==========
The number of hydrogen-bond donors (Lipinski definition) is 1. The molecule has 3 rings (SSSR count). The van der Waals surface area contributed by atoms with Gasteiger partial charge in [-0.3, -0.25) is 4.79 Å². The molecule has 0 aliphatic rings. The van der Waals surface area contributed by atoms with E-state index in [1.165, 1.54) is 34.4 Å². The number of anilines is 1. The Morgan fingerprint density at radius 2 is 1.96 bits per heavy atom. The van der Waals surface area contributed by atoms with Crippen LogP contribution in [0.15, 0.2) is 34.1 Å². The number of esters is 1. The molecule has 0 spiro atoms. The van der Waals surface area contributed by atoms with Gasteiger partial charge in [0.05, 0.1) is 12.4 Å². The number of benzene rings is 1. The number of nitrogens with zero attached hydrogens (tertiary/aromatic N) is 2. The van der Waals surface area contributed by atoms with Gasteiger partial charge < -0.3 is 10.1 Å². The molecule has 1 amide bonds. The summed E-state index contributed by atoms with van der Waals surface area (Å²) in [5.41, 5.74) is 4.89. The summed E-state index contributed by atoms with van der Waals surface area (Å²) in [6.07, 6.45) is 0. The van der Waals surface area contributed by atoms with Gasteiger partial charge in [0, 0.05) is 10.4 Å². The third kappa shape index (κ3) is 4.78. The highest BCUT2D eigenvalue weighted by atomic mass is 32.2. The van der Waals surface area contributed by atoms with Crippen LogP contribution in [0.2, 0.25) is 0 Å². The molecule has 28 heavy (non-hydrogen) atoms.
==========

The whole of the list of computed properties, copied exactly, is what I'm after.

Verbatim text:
The number of hydrogen-bond donors (Lipinski definition) is 1. The molecule has 3 rings (SSSR count). The van der Waals surface area contributed by atoms with Gasteiger partial charge in [-0.3, -0.25) is 4.79 Å². The molecule has 0 aliphatic rings. The van der Waals surface area contributed by atoms with E-state index in [1.165, 1.54) is 34.4 Å². The number of anilines is 1. The Morgan fingerprint density at radius 2 is 1.96 bits per heavy atom. The van der Waals surface area contributed by atoms with Crippen LogP contribution in [0.15, 0.2) is 34.1 Å². The number of esters is 1. The molecule has 0 spiro atoms. The van der Waals surface area contributed by atoms with Gasteiger partial charge in [0.05, 0.1) is 12.4 Å². The number of benzene rings is 1. The number of nitrogens with zero attached hydrogens (tertiary/aromatic N) is 2. The van der Waals surface area contributed by atoms with Gasteiger partial charge < -0.3 is 10.1 Å². The molecule has 1 amide bonds. The summed E-state index contributed by atoms with van der Waals surface area (Å²) in [5.41, 5.74) is 4.89. The summed E-state index contributed by atoms with van der Waals surface area (Å²) in [6.07, 6.45) is 0. The van der Waals surface area contributed by atoms with Gasteiger partial charge in [0, 0.05) is 10.4 Å². The third kappa shape index (κ3) is 4.78. The highest BCUT2D eigenvalue weighted by atomic mass is 32.2. The van der Waals surface area contributed by atoms with Crippen LogP contribution in [0.2, 0.25) is 0 Å². The molecule has 28 heavy (non-hydrogen) atoms.